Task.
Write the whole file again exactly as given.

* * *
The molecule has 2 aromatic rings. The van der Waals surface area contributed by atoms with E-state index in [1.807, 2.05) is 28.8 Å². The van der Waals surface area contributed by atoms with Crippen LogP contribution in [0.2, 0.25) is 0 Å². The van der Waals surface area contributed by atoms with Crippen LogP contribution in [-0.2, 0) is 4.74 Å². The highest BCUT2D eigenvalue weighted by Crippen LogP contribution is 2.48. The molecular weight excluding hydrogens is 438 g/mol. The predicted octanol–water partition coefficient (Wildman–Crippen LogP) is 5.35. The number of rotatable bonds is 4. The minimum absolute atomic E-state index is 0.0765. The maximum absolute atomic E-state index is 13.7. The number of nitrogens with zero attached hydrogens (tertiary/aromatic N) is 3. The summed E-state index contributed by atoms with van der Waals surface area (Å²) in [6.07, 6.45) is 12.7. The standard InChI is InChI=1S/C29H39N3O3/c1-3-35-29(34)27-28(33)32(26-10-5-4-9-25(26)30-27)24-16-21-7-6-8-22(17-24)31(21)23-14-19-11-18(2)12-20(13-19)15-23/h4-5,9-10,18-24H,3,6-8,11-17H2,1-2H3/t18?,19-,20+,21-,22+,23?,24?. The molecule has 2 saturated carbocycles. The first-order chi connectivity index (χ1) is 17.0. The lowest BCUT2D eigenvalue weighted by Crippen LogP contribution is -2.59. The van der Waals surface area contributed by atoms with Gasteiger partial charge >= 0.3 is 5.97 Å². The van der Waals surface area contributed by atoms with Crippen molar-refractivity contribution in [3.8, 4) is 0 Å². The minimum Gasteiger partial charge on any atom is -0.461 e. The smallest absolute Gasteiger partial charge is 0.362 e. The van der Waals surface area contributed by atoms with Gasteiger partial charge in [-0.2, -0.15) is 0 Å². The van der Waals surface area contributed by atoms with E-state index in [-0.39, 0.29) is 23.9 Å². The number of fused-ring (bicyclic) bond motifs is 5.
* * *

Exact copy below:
The molecule has 2 aromatic rings. The van der Waals surface area contributed by atoms with E-state index in [1.807, 2.05) is 28.8 Å². The van der Waals surface area contributed by atoms with Crippen LogP contribution in [0.2, 0.25) is 0 Å². The van der Waals surface area contributed by atoms with Crippen LogP contribution in [-0.2, 0) is 4.74 Å². The highest BCUT2D eigenvalue weighted by Crippen LogP contribution is 2.48. The molecular weight excluding hydrogens is 438 g/mol. The predicted octanol–water partition coefficient (Wildman–Crippen LogP) is 5.35. The number of rotatable bonds is 4. The minimum absolute atomic E-state index is 0.0765. The maximum absolute atomic E-state index is 13.7. The number of nitrogens with zero attached hydrogens (tertiary/aromatic N) is 3. The summed E-state index contributed by atoms with van der Waals surface area (Å²) in [6.07, 6.45) is 12.7. The standard InChI is InChI=1S/C29H39N3O3/c1-3-35-29(34)27-28(33)32(26-10-5-4-9-25(26)30-27)24-16-21-7-6-8-22(17-24)31(21)23-14-19-11-18(2)12-20(13-19)15-23/h4-5,9-10,18-24H,3,6-8,11-17H2,1-2H3/t18?,19-,20+,21-,22+,23?,24?. The molecule has 2 saturated carbocycles. The first-order chi connectivity index (χ1) is 17.0. The lowest BCUT2D eigenvalue weighted by Crippen LogP contribution is -2.59. The van der Waals surface area contributed by atoms with Gasteiger partial charge >= 0.3 is 5.97 Å². The van der Waals surface area contributed by atoms with Crippen molar-refractivity contribution in [3.8, 4) is 0 Å². The minimum Gasteiger partial charge on any atom is -0.461 e. The smallest absolute Gasteiger partial charge is 0.362 e. The van der Waals surface area contributed by atoms with Gasteiger partial charge in [-0.2, -0.15) is 0 Å². The van der Waals surface area contributed by atoms with E-state index in [-0.39, 0.29) is 23.9 Å². The number of fused-ring (bicyclic) bond motifs is 5.